Puya: The Hardy Bromeliad

Author: Celeste Booth6 Comments

Care and Culture, Classification

Puya is a very large genus of bromeliad, both in number of species and in size of plant. The genus includes the world’s largest species of bromeliad the Puya ramondii which grows up to 30 feet tall and 9 feet across. There are about 199 species within the Puya genus.

Puyas: Natural Range

Puyas are hardy because of where they grow naturally. They are found in the high elevations of the Andes Mountains throughout South America. Only two species found in Costa Rica are not included in the South American range. In this region the climate is typically dry and temperatures can drop below freezing. Puyas must be hardy to thrive in such extreme climates.

Unlike most bromeliads Puyas are terrestrial, growing in the ground instead of growing as epiphytes in trees. They have roots that take up nutrients and water from the soil as opposed to the air. 


Many Puyas have long, spiked leaves that form in a round, ball-like rosette. Many Puyas resemble yuccas, agave and other succulent plants, but they are not related to one another. Puyas adjust to arid conditions by suspending their growth while true succulents store water in their tissues.

A Unique Characteristic

Possibly the most interesting fact about Puyas is that some are protocarnivourous. This means that animals can become trapped and entangled in their spines. They die while trapped. Then, as they decompose they provide nutrients for the plants through the soil. Many of the plants also have spines that act as protection from grazing animals.

Puyas grow very large, but slowly. Puyas often take years and even decades to produce a flower. Many species of Puya produce giant flower spikes that grow very tall and produce hundreds of flowers. They are monocarpic, meaning they produce only one flower spike and eventually die. Before they die they will produce many offsets and the plants usually grow in large colonies.

Growth Requirements

Puyas like plenty of sun and water during the summer growing season and require dry soil during cold temperatures. They can survive temperatures as low as 18 degrees for a time. This feature makes them an ideal plant for growing outdoors in many parts of the United States that will not support other more fragile bromeliads.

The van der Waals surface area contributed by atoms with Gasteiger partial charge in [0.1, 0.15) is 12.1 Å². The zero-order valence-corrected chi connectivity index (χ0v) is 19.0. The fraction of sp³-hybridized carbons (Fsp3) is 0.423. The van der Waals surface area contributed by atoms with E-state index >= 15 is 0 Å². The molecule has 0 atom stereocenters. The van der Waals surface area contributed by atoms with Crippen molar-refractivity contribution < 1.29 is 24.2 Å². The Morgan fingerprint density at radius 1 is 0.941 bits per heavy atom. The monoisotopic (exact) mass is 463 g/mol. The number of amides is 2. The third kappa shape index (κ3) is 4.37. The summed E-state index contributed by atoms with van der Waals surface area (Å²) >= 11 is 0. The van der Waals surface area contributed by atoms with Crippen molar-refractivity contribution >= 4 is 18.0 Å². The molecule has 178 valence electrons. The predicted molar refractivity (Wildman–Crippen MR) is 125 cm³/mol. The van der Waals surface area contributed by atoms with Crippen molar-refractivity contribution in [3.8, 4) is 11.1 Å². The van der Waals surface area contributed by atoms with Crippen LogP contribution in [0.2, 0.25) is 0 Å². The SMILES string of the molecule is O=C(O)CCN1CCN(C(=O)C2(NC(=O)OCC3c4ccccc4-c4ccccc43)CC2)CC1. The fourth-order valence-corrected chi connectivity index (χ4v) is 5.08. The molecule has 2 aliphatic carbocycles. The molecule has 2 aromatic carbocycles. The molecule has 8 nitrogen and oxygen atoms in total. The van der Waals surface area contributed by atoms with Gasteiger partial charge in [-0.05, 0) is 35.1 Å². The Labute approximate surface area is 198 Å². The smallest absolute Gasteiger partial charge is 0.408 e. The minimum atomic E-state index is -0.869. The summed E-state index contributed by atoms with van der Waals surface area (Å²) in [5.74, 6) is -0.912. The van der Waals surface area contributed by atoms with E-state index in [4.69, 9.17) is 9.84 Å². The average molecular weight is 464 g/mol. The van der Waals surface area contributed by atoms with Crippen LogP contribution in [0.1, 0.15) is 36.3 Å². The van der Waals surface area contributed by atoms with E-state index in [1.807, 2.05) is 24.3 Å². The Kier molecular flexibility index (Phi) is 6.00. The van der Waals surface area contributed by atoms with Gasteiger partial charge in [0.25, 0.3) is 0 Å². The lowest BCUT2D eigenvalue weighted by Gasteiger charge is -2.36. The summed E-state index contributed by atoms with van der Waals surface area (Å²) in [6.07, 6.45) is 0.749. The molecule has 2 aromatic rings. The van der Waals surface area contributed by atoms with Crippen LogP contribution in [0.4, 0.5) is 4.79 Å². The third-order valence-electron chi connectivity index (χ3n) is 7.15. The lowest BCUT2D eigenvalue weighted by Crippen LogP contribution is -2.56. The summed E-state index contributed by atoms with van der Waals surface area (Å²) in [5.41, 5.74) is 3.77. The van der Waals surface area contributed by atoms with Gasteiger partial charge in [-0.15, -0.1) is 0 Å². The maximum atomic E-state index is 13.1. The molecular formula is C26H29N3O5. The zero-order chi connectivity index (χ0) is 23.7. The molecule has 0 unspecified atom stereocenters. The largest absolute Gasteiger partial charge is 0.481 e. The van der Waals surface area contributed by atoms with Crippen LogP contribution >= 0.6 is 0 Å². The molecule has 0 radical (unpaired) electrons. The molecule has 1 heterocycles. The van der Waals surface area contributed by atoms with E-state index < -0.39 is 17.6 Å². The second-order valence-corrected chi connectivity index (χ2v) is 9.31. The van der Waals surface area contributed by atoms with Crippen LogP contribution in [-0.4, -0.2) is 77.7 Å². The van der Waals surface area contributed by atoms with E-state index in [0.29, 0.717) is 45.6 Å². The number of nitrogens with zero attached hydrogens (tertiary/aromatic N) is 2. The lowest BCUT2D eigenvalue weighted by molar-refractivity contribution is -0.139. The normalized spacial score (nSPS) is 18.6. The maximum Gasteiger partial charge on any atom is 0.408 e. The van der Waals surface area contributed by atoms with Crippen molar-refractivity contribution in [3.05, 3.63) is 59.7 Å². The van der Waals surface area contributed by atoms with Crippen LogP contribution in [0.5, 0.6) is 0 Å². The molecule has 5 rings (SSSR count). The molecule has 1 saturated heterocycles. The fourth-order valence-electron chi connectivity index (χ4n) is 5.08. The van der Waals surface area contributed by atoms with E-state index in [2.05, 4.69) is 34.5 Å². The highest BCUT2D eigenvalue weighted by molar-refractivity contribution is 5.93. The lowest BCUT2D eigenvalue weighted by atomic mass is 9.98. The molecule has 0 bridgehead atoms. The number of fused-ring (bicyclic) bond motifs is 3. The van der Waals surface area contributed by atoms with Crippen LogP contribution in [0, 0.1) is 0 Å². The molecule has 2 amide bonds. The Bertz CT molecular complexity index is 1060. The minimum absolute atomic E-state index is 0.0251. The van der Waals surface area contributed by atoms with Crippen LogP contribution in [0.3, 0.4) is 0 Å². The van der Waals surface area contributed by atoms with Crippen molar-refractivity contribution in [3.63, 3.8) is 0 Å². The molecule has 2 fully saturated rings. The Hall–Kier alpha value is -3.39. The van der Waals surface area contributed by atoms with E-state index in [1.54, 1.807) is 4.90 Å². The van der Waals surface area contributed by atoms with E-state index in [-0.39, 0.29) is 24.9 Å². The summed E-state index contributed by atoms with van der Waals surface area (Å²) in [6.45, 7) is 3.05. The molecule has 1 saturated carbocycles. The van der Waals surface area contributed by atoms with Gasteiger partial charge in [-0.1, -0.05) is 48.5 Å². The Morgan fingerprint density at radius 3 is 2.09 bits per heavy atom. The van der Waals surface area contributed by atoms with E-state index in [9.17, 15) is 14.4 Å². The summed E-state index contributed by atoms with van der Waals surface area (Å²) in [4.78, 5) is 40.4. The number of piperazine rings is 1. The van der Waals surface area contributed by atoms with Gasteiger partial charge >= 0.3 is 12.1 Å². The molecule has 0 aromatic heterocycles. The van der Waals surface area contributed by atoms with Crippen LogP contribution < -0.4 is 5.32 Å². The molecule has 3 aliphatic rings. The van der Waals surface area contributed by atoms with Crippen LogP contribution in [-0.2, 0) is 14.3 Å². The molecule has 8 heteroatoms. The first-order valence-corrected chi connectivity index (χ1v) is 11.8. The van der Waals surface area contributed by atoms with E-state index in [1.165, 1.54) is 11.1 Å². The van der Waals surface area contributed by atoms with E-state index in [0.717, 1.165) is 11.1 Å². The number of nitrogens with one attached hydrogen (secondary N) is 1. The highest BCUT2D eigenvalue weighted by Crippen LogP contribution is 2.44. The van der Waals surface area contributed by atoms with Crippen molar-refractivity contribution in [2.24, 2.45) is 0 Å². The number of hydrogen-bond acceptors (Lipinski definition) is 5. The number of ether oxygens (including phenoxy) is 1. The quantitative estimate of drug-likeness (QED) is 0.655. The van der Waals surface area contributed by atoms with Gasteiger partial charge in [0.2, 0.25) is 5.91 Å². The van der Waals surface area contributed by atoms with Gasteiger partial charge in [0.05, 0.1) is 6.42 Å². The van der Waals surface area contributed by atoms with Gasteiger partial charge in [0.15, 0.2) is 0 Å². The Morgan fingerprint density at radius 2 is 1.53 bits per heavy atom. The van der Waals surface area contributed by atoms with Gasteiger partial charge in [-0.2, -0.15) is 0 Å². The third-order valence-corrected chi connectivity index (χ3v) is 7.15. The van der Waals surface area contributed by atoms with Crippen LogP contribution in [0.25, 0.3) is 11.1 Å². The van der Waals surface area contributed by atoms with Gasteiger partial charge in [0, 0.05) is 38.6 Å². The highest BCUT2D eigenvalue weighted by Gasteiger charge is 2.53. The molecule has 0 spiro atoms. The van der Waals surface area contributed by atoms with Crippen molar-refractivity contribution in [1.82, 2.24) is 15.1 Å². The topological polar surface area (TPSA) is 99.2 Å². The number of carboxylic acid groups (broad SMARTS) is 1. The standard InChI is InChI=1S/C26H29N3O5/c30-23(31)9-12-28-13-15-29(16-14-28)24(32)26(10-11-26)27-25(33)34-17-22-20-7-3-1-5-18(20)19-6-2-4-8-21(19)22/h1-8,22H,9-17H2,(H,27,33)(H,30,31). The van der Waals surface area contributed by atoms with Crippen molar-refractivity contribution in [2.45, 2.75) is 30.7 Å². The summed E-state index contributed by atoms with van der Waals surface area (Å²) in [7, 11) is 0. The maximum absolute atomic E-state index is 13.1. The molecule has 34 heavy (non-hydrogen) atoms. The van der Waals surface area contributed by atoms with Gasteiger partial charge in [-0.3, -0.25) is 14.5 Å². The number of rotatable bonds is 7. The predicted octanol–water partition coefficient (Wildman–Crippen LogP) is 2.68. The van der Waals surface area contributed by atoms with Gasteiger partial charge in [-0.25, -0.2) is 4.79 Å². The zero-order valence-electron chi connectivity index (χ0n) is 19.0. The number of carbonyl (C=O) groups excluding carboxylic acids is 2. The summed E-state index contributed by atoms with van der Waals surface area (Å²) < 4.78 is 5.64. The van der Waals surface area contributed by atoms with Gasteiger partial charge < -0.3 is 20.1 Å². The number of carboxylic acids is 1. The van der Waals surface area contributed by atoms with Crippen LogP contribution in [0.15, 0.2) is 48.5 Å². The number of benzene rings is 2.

One disadvantage of Puyas is their size. It may be difficult to find space within a garden or landscape to house a mature Puya. Puyas are have stiff leaves and sharp spines making them a bit more difficult to manage. In many cases Puya’s unique form and attractive flowers make them worth the extra effort to include in a bromeliad collection.

Common Species

While the genus is abundant with species, not many are grown for cultivation in the United States. However, there are a few that can be found in botanical gardens. There are also seeds and starts available from specialty retailers. Here are a few of the more common Puya species:

Puya mirabalis

Puya mirabalis has dense grass-like leaves. They are narrow and flexible, but have very sharp spines. The leaves form a ball shaped clump. This plant typically reaches maturity between one and two years and will produce a flower stalk at that time. The flower stalk is tall and stands erect above the center of the plant. The flowers are spaced about an inch or two apart. They are lime green and droop down from the stalk.

Puya tuberosa

Puya Bromeliad

-Puya tuberosa

The Puya Tuberosa is a small plant compared to most Puyas. It only grows about 20 inches wide and 20 inches tall. This makes it a more practical Puya for indoor collections. The plant is native to Bolivia. It has silvery leaves that form a sparse rosette.   Like most Puyas the tubular shaped leaves have sharp spines around the margins. A spike rises above the center of the plant and produces purple flowers with orange pollen. This plant is available from online specialty retailer, Tropiflora.

Puya dyckioides

This Puya is similar to bromeliads in the Dyckia genera from which it derives its name. It comes from Argentina, found at around 10,000 feet. It is known to withstand temperatures down to 12 degrees. It has dark green glossy leaves that are jagged with spikes. The flower spike can rise up to 30 inches from the base of the plant. It has clusters of pink inflorescence that produce small turquoise blue flowers. This plant is available from online retailer, Plant Delights Nursery, Inc.